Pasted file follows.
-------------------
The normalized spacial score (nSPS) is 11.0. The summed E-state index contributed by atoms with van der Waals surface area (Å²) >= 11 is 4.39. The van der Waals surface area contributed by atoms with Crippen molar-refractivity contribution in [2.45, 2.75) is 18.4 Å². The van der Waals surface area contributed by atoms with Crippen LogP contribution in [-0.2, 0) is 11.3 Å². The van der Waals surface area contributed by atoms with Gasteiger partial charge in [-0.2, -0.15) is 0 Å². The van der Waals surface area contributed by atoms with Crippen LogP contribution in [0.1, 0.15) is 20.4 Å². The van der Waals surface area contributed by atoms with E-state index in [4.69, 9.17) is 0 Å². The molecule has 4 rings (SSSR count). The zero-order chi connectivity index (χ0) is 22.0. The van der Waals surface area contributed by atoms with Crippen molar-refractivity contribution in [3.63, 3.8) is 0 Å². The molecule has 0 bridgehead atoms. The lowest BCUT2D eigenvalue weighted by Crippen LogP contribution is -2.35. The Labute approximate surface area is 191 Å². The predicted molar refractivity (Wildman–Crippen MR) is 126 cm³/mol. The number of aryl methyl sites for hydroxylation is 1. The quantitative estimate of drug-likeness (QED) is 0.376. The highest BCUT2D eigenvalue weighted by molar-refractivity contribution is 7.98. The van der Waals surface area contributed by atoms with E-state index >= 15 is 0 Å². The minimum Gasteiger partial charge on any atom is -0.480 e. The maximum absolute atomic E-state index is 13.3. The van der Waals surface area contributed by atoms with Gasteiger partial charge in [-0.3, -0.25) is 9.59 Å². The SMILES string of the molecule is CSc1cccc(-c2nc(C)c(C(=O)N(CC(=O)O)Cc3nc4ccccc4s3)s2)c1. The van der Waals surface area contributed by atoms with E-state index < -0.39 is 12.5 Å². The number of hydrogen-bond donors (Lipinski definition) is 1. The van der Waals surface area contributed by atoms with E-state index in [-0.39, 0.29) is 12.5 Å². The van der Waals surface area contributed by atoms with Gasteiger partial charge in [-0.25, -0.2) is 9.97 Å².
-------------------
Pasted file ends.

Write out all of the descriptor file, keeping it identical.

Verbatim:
The normalized spacial score (nSPS) is 11.0. The summed E-state index contributed by atoms with van der Waals surface area (Å²) >= 11 is 4.39. The van der Waals surface area contributed by atoms with Crippen molar-refractivity contribution in [2.45, 2.75) is 18.4 Å². The van der Waals surface area contributed by atoms with Crippen LogP contribution in [-0.2, 0) is 11.3 Å². The van der Waals surface area contributed by atoms with Gasteiger partial charge in [-0.2, -0.15) is 0 Å². The van der Waals surface area contributed by atoms with Crippen LogP contribution in [0.1, 0.15) is 20.4 Å². The van der Waals surface area contributed by atoms with E-state index in [4.69, 9.17) is 0 Å². The molecule has 4 rings (SSSR count). The zero-order chi connectivity index (χ0) is 22.0. The van der Waals surface area contributed by atoms with Crippen molar-refractivity contribution in [3.63, 3.8) is 0 Å². The molecule has 0 bridgehead atoms. The lowest BCUT2D eigenvalue weighted by Crippen LogP contribution is -2.35. The Labute approximate surface area is 191 Å². The predicted molar refractivity (Wildman–Crippen MR) is 126 cm³/mol. The number of aryl methyl sites for hydroxylation is 1. The quantitative estimate of drug-likeness (QED) is 0.376. The highest BCUT2D eigenvalue weighted by molar-refractivity contribution is 7.98. The van der Waals surface area contributed by atoms with E-state index >= 15 is 0 Å². The minimum Gasteiger partial charge on any atom is -0.480 e. The maximum absolute atomic E-state index is 13.3. The van der Waals surface area contributed by atoms with Gasteiger partial charge in [-0.3, -0.25) is 9.59 Å². The SMILES string of the molecule is CSc1cccc(-c2nc(C)c(C(=O)N(CC(=O)O)Cc3nc4ccccc4s3)s2)c1. The van der Waals surface area contributed by atoms with E-state index < -0.39 is 12.5 Å². The number of hydrogen-bond donors (Lipinski definition) is 1. The van der Waals surface area contributed by atoms with E-state index in [-0.39, 0.29) is 12.5 Å². The van der Waals surface area contributed by atoms with Gasteiger partial charge in [-0.25, -0.2) is 9.97 Å².